Being an artist of any sort is a daunting prospect.  Of course, we’re specifically discussing being a writer.  And as such, pen name or no, you have to build a persona that has thick skin to deal with critics, you have to let rejections roll off your back, and you have brave the waters again and again.  I’m so new to this process that I haven’t had those really sink in yet.  I’m sharing my writing, but haven’t been through the submission and rejection process yet.  I will, and soon, though, I’m sure.

So.  We’re all afraid of falling.  What do you do to conquer that?  How do you work through the fears that plague the writing process?  Do you find yourself afraid to write something in particular?  A subject, theme, specific story lingering in the back of your mind?  How do you brave them, the trials your own mind sets before you?  If something specific haunts you, or has haunted you, have you come up with a plan of attack, or, if successful, how did you do it?

Writing this morning. . .

I got my first rejection Thursday.

And it didn’t sting as bad as I expected.  Granted, part of that is because, at least in my small circle of acquaintances and friends, no one could figure out what they wanted.  But, I will say that the editor was generous enough to include some feedback which I will take to heart.  I think another side of it is that the inspiration for this piece was SO long in coming that I didn’t finish it until two days before the deadline.  So I can say with complete honesty that I know I didn’t put my best foot forward.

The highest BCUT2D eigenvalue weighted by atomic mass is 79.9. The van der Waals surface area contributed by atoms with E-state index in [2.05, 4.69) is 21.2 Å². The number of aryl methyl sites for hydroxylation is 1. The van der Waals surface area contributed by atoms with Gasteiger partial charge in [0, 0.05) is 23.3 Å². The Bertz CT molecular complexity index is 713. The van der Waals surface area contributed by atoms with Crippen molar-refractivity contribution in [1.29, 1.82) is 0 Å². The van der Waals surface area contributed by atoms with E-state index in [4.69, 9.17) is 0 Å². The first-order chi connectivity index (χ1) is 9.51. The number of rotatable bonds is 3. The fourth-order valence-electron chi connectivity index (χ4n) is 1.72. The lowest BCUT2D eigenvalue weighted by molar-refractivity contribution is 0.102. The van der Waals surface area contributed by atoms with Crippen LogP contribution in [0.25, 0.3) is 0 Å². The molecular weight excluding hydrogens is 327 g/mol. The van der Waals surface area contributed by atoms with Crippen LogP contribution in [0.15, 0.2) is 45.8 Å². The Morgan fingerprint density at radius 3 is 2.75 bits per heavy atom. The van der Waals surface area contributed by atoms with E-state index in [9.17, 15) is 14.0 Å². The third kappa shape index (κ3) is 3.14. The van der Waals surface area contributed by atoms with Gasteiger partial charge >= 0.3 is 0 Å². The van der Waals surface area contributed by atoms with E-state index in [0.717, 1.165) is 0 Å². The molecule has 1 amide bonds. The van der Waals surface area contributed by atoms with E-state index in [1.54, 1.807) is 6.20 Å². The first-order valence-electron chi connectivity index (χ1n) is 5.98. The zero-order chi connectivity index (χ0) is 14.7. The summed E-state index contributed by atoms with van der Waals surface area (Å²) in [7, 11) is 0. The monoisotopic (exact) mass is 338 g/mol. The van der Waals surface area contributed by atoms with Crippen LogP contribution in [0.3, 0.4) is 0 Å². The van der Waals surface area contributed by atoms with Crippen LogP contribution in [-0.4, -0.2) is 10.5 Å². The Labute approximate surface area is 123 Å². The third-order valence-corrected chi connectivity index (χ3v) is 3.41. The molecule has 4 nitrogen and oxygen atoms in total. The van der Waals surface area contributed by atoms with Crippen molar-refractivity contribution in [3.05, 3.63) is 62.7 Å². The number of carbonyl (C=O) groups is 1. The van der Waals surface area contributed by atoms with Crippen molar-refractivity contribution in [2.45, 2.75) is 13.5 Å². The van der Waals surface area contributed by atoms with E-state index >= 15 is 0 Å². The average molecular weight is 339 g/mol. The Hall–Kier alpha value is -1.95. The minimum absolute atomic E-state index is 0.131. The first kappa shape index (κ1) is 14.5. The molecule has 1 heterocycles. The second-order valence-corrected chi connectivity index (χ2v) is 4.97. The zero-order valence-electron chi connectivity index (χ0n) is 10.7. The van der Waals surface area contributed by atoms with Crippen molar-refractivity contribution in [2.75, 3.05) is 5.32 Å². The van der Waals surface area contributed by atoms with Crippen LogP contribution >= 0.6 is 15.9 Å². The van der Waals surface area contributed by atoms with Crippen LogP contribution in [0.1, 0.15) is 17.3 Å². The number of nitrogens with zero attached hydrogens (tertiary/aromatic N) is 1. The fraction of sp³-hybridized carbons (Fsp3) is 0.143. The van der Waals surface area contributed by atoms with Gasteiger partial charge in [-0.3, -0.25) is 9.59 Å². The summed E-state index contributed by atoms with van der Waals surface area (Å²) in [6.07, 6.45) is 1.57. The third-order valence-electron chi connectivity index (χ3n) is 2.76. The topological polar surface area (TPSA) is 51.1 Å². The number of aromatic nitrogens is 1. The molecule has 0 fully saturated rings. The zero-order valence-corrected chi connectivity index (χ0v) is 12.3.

So.  Onward.

Mr. Greyson has been a rock of support for me through this.  He’s proud of me.  Proud that I pushed through, writing at a blistering pace to complete something instead of just shrugging it off with a procrastinator’s guilt.  He’s also been acting as my first line of criticism.  He doesn’t pull punches(and, well, after 11 years you would hope it wouldn’t) and is quite honest with me when he thinks something isn’t working.  Generally that means I’m trying too hard and I need to step back from it.  If it weren’t for his support. . .well. . .